Pope to rule NBC Universal TV
Ben Silverman is putting his Peacock programming team in place.
NBC’s new entertainment co-chair has tapped Katherine Pope to serve as day-to-day head of NBC Universal Television Studio, replacing the exiting Angela Bromstad.
On the network side, Teri Weinberg — who has run scripted programming at Silverman’s Reveille banner — is said to be in line to take over most of Pope’s old duties heading up development. Terms of her deal are still being hammered out, but could be in place later this week.
Separately, NBC U TV Studio comedy chief Shelley McCrory confirmed over the weekend she is ankling her post, ending a 15-year career at the company. Her departure had been in the works for months, well before Silverman came into the picture.
As for Pope, the well-regarded exec widely credited with playing a key role in the development of Peacock hit “Heroes” has been the frontrunner for the studio gig since last Tuesday. That’s when NBC U TV Studio co-chair Marc Graboff — and NBC U prexy-CEO Jeff Zucker — made it clear they wanted Pope to remain with the company.
Silverman then came onboard with the idea after a series of getting-to-know-you phone calls and a two-hour meeting with Pope at NBC’s Burbank HQ last week.
“I’ve always admired the work of Katherine Pope,” Silverman said. “She is an unbelievable executive.”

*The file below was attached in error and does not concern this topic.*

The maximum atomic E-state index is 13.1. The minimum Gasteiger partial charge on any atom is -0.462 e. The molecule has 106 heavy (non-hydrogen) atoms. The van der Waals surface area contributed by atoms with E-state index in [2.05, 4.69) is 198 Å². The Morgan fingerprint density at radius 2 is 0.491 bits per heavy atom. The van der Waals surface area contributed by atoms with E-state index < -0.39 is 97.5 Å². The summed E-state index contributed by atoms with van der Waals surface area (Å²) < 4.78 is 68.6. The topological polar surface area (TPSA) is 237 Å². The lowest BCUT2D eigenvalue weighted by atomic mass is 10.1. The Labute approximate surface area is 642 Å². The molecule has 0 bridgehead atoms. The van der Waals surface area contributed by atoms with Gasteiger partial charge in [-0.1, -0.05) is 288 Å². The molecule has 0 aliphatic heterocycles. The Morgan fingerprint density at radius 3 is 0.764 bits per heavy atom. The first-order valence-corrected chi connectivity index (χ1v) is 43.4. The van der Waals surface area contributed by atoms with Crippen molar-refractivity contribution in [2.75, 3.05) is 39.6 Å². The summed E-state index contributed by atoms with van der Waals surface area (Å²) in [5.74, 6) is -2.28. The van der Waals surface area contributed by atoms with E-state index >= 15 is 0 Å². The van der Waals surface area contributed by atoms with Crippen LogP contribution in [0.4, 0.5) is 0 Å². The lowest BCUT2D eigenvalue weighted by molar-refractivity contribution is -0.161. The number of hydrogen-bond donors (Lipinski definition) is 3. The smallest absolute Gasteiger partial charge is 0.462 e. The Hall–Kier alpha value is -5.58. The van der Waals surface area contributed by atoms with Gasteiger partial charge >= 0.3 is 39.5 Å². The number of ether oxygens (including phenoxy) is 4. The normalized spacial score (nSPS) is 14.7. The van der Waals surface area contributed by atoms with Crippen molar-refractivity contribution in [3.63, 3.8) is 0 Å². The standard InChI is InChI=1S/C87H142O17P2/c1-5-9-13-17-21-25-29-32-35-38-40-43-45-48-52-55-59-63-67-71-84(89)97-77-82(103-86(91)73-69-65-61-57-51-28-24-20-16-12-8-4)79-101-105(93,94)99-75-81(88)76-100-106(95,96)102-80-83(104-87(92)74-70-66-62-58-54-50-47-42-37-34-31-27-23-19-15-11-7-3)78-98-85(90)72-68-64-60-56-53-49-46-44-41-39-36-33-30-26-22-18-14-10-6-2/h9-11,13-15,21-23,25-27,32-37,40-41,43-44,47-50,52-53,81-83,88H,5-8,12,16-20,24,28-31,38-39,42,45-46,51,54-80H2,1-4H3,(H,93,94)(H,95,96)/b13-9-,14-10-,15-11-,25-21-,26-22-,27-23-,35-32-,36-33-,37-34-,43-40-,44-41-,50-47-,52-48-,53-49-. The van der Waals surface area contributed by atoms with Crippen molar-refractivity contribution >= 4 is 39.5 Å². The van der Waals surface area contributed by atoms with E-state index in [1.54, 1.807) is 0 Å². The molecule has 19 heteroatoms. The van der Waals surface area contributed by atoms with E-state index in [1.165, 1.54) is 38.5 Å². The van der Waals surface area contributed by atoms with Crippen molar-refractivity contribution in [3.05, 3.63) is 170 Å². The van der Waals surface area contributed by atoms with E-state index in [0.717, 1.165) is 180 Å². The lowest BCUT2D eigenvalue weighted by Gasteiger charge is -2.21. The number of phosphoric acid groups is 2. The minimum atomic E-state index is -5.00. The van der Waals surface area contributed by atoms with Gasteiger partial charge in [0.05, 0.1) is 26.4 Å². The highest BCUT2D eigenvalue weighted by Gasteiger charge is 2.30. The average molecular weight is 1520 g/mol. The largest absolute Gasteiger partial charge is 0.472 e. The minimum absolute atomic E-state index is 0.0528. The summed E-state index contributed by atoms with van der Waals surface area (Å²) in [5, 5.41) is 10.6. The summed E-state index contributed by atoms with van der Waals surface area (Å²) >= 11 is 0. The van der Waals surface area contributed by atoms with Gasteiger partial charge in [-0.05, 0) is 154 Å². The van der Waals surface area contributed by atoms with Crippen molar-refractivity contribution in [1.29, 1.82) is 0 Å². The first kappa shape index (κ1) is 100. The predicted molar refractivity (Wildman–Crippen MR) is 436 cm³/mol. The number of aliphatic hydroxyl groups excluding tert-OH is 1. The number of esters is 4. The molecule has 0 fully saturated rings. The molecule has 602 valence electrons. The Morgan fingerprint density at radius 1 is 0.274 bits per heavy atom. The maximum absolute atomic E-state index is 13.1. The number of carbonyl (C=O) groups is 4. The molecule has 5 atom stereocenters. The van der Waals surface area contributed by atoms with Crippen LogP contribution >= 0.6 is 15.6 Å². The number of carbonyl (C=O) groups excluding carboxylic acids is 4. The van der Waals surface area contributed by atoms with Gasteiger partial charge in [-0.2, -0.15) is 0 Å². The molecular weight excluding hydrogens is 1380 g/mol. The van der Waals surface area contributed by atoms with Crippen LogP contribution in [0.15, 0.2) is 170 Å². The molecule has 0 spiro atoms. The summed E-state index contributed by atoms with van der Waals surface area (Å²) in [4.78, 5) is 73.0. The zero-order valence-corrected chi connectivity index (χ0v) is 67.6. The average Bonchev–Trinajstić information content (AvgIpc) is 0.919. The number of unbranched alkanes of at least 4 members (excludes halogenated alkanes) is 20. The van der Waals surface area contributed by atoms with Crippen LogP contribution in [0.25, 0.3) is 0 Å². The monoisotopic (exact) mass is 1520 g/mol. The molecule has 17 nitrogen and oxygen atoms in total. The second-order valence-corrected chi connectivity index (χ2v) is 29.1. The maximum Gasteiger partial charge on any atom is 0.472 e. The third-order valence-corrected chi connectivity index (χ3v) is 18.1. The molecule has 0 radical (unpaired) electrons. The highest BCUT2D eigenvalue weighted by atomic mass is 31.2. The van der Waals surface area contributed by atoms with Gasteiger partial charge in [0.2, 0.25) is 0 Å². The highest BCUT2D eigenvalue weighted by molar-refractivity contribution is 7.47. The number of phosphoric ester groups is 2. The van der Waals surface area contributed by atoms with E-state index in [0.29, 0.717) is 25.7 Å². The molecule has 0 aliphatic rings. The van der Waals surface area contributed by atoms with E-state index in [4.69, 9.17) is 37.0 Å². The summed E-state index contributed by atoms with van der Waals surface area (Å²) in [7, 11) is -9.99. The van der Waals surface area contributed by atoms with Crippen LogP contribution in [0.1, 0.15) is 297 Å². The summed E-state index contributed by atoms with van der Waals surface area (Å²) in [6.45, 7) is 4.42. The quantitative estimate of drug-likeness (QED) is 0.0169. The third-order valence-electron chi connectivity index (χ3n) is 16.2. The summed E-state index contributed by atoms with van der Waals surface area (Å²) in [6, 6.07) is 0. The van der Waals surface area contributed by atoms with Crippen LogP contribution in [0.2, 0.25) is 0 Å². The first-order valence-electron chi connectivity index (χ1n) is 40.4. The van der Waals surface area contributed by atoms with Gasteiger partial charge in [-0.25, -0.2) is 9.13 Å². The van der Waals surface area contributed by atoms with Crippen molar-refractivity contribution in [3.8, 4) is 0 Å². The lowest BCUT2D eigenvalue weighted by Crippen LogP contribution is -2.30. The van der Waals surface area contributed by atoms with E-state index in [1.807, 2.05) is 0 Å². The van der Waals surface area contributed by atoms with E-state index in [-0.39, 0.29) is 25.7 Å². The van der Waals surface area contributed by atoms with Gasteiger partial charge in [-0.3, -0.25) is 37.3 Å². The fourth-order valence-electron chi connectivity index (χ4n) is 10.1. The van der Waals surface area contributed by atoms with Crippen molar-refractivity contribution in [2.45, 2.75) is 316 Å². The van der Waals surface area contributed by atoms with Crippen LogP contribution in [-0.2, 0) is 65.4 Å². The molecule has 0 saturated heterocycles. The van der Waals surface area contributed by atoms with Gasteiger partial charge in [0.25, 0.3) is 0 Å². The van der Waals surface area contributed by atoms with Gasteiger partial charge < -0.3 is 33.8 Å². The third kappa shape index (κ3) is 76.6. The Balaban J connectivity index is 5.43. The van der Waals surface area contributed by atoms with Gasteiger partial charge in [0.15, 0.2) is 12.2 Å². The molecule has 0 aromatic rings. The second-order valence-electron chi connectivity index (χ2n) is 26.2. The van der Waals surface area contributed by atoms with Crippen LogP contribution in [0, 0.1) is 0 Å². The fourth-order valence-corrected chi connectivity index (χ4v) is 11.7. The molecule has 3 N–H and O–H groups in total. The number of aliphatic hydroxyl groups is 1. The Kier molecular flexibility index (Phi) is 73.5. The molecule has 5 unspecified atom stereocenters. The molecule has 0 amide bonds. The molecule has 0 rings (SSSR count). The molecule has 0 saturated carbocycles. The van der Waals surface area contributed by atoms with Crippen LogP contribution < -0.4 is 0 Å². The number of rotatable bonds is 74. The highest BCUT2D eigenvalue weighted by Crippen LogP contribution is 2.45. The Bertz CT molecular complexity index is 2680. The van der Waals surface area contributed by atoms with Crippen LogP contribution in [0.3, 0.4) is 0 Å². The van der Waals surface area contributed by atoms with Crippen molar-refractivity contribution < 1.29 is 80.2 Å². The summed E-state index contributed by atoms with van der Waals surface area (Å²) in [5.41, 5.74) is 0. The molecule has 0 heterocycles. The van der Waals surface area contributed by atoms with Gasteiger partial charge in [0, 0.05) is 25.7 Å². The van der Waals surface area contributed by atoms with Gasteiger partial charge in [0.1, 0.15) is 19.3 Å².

Graboff added that he was “looking forward to (Pope) continuing to grow our very successful studio.”
Pope had been in her network gig since January 2006, having previously headed drama development at the Peacock studio.
While all’s well now, Pope’s future at the conglom had been in doubt in the days leading up to the Memorial Day weekend after she and Zucker clashed; Zucker apparently had reneged on promises to put Pope in charge of all studio development.
In fact, Zucker was negotiating to bring Silverman into the company, with him and Graboff taking oversight of both the studio and the network. Once Graboff and Zucker signaled that Pope was back in their good graces, it became apparent she would take control of the studio (assuming Silverman didn’t have any objections).
“Jeff Zucker and I have worked together a long time and we have a great relationship. Most of the time we agree, and there are times we don’t agree,” Pope said of her dust-up with Zucker, noting she was uncomfortable that reports of their disagreement leaked out.
“There will probably be many more times we have spirited conversations. But I never want to be a part of the story.”
Pope — who’s been at NBC in either a studio or network gig since 2000 — said Silverman had “bowled me over” in their few meetings.
“It’s not just his enthusiasm, which we all know about, but his absolute specificity in vision, his decisiveness and his ability to give clarity on what he wants.”
In some ways, Pope’s title won’t change much. According to multiple sources, the exec has had a key role in the studio side of development for months now, as Bromstad prepared for a long-expected departure. Pope’s stepped-up role — and Bromstad’s reduced activity level — was in part a reflection of the ever-present tension between Bromstad and the now-departed Kevin Reilly.